The truck driver, a paid position at Restore, vs. a volunteer, let me know that in his opinion, he was "doing me a favor".  I was incredulous...I told him the way I look at it, it goes both ways. Teamwork is key in my business. Obviously charity needs great donations and I give them. The week prior, on my client's behalf, I had donated 9 pieces of furniture and a dozen boxes of decor. I've donated thousands of objects to charity over the past 14 years. 


Regardless, of the let down by this entitled charity, and two changes of clothing, we persisted...Thanks to my stalwart help, the landlord's cooperation, and my client's daughter, who removed a lot of the better glass and furniture that had not sold, we made it out by evening. 


I took 10 loads to the Goodwill in my Ford Transit, where I was assisted by a large man who at the receiving entrance had to step across a very large puddle many times.  He also didn't wear a rain coat, or hat or boots and seemed waterproof.  He was cooperative and considerate.  He didn't say he was "doing me a favor". 


I got my job completed on time for my client, and made money for them in the process; the landlord was the benefactor of several very nice pieces of furniture that should have gone to charity and I stopped by the Restore and told them they would never, ever again, be asked to pick up any of my donations. Ungrateful and unprofessional is what I consider them to be. 


I need a new charity who will do what they say they'll do, on time, and not leave me and my client stranded because of adverse conditions and circumstances. Please send them my way.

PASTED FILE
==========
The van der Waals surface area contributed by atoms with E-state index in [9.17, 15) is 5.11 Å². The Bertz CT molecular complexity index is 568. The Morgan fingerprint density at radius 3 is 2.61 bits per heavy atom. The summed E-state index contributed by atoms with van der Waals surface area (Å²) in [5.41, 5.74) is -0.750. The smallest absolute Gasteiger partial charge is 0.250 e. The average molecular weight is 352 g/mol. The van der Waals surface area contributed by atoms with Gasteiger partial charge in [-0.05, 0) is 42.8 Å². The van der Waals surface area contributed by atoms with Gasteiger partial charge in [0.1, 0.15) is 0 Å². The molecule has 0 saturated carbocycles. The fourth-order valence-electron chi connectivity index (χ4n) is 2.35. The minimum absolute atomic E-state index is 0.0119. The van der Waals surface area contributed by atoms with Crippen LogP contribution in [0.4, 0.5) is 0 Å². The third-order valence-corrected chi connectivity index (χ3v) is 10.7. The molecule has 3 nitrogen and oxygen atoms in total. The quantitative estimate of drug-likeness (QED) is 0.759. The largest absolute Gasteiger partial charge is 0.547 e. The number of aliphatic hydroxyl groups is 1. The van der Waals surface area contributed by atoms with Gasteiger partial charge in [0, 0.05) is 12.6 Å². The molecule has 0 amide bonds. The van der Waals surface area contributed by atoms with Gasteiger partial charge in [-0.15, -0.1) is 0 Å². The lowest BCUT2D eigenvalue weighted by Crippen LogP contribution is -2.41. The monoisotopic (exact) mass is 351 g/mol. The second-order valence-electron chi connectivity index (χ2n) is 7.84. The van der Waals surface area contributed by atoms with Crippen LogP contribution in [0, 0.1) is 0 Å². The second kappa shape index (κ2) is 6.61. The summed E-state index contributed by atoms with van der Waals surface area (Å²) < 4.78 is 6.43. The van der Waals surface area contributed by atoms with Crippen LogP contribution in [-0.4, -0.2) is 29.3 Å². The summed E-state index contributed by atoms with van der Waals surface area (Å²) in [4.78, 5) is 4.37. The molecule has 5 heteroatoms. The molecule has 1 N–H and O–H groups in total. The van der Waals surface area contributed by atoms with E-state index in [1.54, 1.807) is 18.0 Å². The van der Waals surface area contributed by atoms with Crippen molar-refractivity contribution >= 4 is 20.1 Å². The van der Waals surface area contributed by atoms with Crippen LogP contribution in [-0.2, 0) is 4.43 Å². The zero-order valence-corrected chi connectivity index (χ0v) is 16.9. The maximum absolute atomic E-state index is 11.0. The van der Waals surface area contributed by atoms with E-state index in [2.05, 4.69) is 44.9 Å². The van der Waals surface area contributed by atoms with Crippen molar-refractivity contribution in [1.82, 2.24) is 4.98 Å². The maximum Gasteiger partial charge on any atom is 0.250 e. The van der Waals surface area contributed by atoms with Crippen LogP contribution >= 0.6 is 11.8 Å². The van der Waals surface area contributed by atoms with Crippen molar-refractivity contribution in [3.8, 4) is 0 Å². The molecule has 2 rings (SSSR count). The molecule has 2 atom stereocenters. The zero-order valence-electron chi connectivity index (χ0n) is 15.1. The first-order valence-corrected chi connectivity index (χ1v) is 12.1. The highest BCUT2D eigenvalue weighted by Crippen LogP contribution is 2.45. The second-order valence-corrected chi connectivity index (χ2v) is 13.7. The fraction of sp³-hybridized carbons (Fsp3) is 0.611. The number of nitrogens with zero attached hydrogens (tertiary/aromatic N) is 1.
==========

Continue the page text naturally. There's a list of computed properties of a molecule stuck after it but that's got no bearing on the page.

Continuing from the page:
MEDIA HOOKER: The Consumer Economy and Trends



Wednesday, January 1, 2014

Notes From the Downsizer's Nest:


Notes from the Nest:

Common Characteristics of "Pack-Rats"- 
(in no Particular Order.) 
Note: These descriptions can be telltale signs of Mental Illness: OCD,  Depression, etc, and other physiological degenerative disease. Alzheimers, Dementia in general.

  • Denial and Resistance to change
  • Obsession with Minutiae
  • Complete blindness to overall ( mess) disarray but will fixate on things like arrangement of art on a wall or objects on a shelf
  • Does not get rid of things that no longer serve them on any practical basis.
  • Has clothing that does not fit, stashed away, in graduated sizes, for years.
  • Holds onto mounds of their children’s clothing
  • Holds onto mounds of papers, of all sorts: newspapers, old bills, cancelled checks, etc
  • Can sleep in a bed, having mounds of mixed items and their pets sleeping with them, night after night: this is called the “Rats Nest”
  • Mildew, Mold, Cobwebs and Dust is not an issue, although they might complain about it.
  • Every room might look alike because each room has the same piles of boxes and stuff (extreme cases)
  • Surfaces are unattended: countertops, shelves, tables, desk, bed, and on.